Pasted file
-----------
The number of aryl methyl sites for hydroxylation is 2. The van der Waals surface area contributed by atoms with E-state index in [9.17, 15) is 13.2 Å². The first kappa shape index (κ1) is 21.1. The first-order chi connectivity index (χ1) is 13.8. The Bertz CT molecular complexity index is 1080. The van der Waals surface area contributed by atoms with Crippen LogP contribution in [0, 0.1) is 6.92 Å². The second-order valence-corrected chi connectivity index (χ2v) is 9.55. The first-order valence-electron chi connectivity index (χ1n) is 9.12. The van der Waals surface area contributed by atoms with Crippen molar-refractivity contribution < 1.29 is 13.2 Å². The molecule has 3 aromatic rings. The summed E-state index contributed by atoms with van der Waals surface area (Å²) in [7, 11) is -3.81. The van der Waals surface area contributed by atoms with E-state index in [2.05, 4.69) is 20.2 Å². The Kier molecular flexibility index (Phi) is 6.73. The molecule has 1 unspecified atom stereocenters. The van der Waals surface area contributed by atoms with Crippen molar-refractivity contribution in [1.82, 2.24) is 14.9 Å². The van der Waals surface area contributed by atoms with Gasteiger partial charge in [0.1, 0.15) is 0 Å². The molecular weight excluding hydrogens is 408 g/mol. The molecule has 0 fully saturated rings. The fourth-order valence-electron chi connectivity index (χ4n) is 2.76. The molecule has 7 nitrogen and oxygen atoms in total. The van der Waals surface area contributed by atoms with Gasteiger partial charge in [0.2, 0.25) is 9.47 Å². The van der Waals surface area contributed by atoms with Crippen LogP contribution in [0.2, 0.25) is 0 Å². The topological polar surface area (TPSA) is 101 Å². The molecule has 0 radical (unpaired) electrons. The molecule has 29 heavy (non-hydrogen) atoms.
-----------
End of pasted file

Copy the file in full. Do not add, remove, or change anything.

The number of aryl methyl sites for hydroxylation is 2. The van der Waals surface area contributed by atoms with E-state index in [9.17, 15) is 13.2 Å². The first kappa shape index (κ1) is 21.1. The first-order chi connectivity index (χ1) is 13.8. The Bertz CT molecular complexity index is 1080. The van der Waals surface area contributed by atoms with Crippen LogP contribution in [0, 0.1) is 6.92 Å². The second-order valence-corrected chi connectivity index (χ2v) is 9.55. The first-order valence-electron chi connectivity index (χ1n) is 9.12. The van der Waals surface area contributed by atoms with Crippen molar-refractivity contribution < 1.29 is 13.2 Å². The molecule has 3 aromatic rings. The summed E-state index contributed by atoms with van der Waals surface area (Å²) in [7, 11) is -3.81. The van der Waals surface area contributed by atoms with E-state index in [2.05, 4.69) is 20.2 Å². The Kier molecular flexibility index (Phi) is 6.73. The molecule has 1 unspecified atom stereocenters. The van der Waals surface area contributed by atoms with Crippen molar-refractivity contribution in [1.82, 2.24) is 14.9 Å². The van der Waals surface area contributed by atoms with Gasteiger partial charge in [0.1, 0.15) is 0 Å². The molecular weight excluding hydrogens is 408 g/mol. The molecule has 0 fully saturated rings. The fourth-order valence-electron chi connectivity index (χ4n) is 2.76. The molecule has 7 nitrogen and oxygen atoms in total. The van der Waals surface area contributed by atoms with Gasteiger partial charge in [0.2, 0.25) is 9.47 Å². The van der Waals surface area contributed by atoms with Crippen LogP contribution in [0.2, 0.25) is 0 Å². The topological polar surface area (TPSA) is 101 Å². The molecule has 0 radical (unpaired) electrons. The molecule has 29 heavy (non-hydrogen) atoms.